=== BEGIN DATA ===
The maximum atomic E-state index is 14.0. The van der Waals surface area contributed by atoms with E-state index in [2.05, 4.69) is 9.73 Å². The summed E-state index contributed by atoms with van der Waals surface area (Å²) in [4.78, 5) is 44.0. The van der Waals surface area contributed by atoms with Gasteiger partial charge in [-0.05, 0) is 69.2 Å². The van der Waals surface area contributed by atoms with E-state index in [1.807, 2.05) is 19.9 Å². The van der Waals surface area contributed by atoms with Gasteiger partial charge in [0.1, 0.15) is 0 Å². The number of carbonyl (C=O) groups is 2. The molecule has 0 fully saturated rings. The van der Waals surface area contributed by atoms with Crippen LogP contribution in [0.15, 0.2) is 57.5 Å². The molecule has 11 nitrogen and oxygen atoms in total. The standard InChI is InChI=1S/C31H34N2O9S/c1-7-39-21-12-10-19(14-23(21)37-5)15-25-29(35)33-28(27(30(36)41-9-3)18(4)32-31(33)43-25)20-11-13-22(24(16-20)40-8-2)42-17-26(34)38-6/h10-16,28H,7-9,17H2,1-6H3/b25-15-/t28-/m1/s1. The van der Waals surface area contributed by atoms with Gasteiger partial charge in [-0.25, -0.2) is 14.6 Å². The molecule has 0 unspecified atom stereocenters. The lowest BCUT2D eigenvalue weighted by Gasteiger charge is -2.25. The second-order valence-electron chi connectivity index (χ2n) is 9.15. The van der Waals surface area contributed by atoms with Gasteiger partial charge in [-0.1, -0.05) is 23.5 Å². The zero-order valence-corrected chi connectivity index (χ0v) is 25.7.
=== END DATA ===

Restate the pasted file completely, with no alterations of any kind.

The maximum atomic E-state index is 14.0. The van der Waals surface area contributed by atoms with E-state index in [2.05, 4.69) is 9.73 Å². The summed E-state index contributed by atoms with van der Waals surface area (Å²) in [4.78, 5) is 44.0. The van der Waals surface area contributed by atoms with Gasteiger partial charge in [-0.05, 0) is 69.2 Å². The van der Waals surface area contributed by atoms with E-state index in [1.807, 2.05) is 19.9 Å². The van der Waals surface area contributed by atoms with Gasteiger partial charge in [0.1, 0.15) is 0 Å². The number of carbonyl (C=O) groups is 2. The molecule has 0 fully saturated rings. The van der Waals surface area contributed by atoms with Crippen LogP contribution in [0.15, 0.2) is 57.5 Å². The molecule has 11 nitrogen and oxygen atoms in total. The standard InChI is InChI=1S/C31H34N2O9S/c1-7-39-21-12-10-19(14-23(21)37-5)15-25-29(35)33-28(27(30(36)41-9-3)18(4)32-31(33)43-25)20-11-13-22(24(16-20)40-8-2)42-17-26(34)38-6/h10-16,28H,7-9,17H2,1-6H3/b25-15-/t28-/m1/s1. The van der Waals surface area contributed by atoms with Gasteiger partial charge in [-0.25, -0.2) is 14.6 Å². The molecule has 0 unspecified atom stereocenters. The lowest BCUT2D eigenvalue weighted by Gasteiger charge is -2.25. The second-order valence-electron chi connectivity index (χ2n) is 9.15. The van der Waals surface area contributed by atoms with Gasteiger partial charge in [-0.1, -0.05) is 23.5 Å². The zero-order valence-corrected chi connectivity index (χ0v) is 25.7.